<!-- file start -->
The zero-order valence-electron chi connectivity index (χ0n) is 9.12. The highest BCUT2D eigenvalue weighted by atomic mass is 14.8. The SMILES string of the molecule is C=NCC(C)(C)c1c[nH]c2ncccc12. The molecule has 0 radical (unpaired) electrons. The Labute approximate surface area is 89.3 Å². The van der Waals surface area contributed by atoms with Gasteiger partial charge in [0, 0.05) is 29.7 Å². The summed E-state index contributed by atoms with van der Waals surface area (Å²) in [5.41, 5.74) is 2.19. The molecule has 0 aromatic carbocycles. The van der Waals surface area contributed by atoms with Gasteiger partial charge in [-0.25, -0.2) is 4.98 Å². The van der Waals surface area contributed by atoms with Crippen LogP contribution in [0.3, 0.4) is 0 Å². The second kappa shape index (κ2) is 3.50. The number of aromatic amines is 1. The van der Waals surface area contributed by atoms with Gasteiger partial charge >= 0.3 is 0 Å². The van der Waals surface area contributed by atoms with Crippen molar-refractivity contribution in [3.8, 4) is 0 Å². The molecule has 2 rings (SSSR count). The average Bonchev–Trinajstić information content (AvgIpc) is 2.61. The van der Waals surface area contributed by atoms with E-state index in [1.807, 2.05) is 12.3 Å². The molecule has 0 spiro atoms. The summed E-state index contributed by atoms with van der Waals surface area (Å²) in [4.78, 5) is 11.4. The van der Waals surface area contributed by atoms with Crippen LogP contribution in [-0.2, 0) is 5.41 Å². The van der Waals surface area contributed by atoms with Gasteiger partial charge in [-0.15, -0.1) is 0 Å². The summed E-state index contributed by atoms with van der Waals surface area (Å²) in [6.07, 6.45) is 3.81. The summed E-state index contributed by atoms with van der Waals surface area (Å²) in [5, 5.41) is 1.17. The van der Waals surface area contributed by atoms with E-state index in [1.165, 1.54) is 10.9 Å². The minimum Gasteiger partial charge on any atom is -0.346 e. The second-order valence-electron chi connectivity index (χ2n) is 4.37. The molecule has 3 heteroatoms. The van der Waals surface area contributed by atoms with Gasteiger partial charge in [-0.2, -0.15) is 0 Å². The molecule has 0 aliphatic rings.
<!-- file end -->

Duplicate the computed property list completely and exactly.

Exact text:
The zero-order valence-electron chi connectivity index (χ0n) is 9.12. The highest BCUT2D eigenvalue weighted by atomic mass is 14.8. The SMILES string of the molecule is C=NCC(C)(C)c1c[nH]c2ncccc12. The molecule has 0 radical (unpaired) electrons. The Labute approximate surface area is 89.3 Å². The van der Waals surface area contributed by atoms with Gasteiger partial charge in [0, 0.05) is 29.7 Å². The summed E-state index contributed by atoms with van der Waals surface area (Å²) in [5.41, 5.74) is 2.19. The molecule has 0 aromatic carbocycles. The van der Waals surface area contributed by atoms with Gasteiger partial charge in [-0.25, -0.2) is 4.98 Å². The van der Waals surface area contributed by atoms with Crippen LogP contribution in [0.3, 0.4) is 0 Å². The second kappa shape index (κ2) is 3.50. The number of aromatic amines is 1. The van der Waals surface area contributed by atoms with Gasteiger partial charge >= 0.3 is 0 Å². The van der Waals surface area contributed by atoms with Crippen molar-refractivity contribution in [3.8, 4) is 0 Å². The molecule has 2 rings (SSSR count). The average Bonchev–Trinajstić information content (AvgIpc) is 2.61. The van der Waals surface area contributed by atoms with E-state index in [1.807, 2.05) is 12.3 Å². The molecule has 0 spiro atoms. The summed E-state index contributed by atoms with van der Waals surface area (Å²) in [4.78, 5) is 11.4. The van der Waals surface area contributed by atoms with Crippen LogP contribution in [-0.2, 0) is 5.41 Å². The van der Waals surface area contributed by atoms with Gasteiger partial charge in [-0.15, -0.1) is 0 Å². The summed E-state index contributed by atoms with van der Waals surface area (Å²) in [6.07, 6.45) is 3.81. The summed E-state index contributed by atoms with van der Waals surface area (Å²) in [5, 5.41) is 1.17. The van der Waals surface area contributed by atoms with E-state index in [1.165, 1.54) is 10.9 Å². The minimum Gasteiger partial charge on any atom is -0.346 e. The second-order valence-electron chi connectivity index (χ2n) is 4.37. The molecule has 3 heteroatoms. The van der Waals surface area contributed by atoms with Gasteiger partial charge in [-0.2, -0.15) is 0 Å². The molecule has 0 aliphatic rings.